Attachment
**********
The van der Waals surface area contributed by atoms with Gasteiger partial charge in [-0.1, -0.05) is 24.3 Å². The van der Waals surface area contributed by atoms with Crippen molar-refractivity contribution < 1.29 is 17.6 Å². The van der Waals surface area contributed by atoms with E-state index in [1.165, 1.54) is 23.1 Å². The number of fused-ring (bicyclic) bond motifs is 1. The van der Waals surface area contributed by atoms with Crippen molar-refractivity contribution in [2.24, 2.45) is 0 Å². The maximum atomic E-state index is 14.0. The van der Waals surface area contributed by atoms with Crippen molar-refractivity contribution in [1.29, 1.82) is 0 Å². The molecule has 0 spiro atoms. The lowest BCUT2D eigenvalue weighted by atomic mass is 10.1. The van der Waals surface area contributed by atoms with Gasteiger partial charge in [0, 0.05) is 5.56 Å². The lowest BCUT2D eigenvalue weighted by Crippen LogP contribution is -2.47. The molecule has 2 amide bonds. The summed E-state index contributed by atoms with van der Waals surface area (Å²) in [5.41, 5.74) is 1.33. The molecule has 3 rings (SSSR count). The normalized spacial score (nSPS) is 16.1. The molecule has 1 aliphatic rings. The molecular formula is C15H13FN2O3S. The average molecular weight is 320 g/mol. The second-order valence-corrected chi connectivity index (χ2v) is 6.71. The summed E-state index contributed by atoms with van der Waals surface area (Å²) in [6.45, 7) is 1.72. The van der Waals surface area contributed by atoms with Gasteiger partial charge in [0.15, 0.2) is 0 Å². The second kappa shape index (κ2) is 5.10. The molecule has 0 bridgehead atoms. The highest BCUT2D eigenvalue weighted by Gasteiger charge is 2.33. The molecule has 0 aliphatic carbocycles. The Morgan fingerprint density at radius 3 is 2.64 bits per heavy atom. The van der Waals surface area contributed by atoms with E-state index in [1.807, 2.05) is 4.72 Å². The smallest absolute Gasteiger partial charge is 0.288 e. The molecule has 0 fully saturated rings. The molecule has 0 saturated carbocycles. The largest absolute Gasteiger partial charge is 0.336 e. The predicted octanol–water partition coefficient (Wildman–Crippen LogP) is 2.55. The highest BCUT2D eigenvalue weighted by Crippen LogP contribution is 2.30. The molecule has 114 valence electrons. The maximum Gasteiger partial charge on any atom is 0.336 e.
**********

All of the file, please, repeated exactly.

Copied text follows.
The van der Waals surface area contributed by atoms with Gasteiger partial charge in [-0.1, -0.05) is 24.3 Å². The van der Waals surface area contributed by atoms with Crippen molar-refractivity contribution < 1.29 is 17.6 Å². The van der Waals surface area contributed by atoms with E-state index in [1.165, 1.54) is 23.1 Å². The number of fused-ring (bicyclic) bond motifs is 1. The van der Waals surface area contributed by atoms with Crippen molar-refractivity contribution in [2.24, 2.45) is 0 Å². The maximum atomic E-state index is 14.0. The van der Waals surface area contributed by atoms with Crippen molar-refractivity contribution in [1.29, 1.82) is 0 Å². The molecule has 0 spiro atoms. The lowest BCUT2D eigenvalue weighted by atomic mass is 10.1. The van der Waals surface area contributed by atoms with Gasteiger partial charge in [0, 0.05) is 5.56 Å². The lowest BCUT2D eigenvalue weighted by Crippen LogP contribution is -2.47. The molecule has 2 amide bonds. The summed E-state index contributed by atoms with van der Waals surface area (Å²) in [5.41, 5.74) is 1.33. The molecule has 3 rings (SSSR count). The normalized spacial score (nSPS) is 16.1. The molecule has 1 aliphatic rings. The molecular formula is C15H13FN2O3S. The average molecular weight is 320 g/mol. The second-order valence-corrected chi connectivity index (χ2v) is 6.71. The summed E-state index contributed by atoms with van der Waals surface area (Å²) in [6.45, 7) is 1.72. The van der Waals surface area contributed by atoms with Gasteiger partial charge in [0.15, 0.2) is 0 Å². The second kappa shape index (κ2) is 5.10. The molecule has 0 bridgehead atoms. The highest BCUT2D eigenvalue weighted by Gasteiger charge is 2.33. The molecule has 0 aliphatic carbocycles. The Morgan fingerprint density at radius 3 is 2.64 bits per heavy atom. The van der Waals surface area contributed by atoms with E-state index in [1.807, 2.05) is 4.72 Å². The smallest absolute Gasteiger partial charge is 0.288 e. The molecule has 0 fully saturated rings. The molecule has 0 saturated carbocycles. The largest absolute Gasteiger partial charge is 0.336 e. The predicted octanol–water partition coefficient (Wildman–Crippen LogP) is 2.55. The highest BCUT2D eigenvalue weighted by Crippen LogP contribution is 2.30. The molecule has 114 valence electrons. The maximum Gasteiger partial charge on any atom is 0.336 e.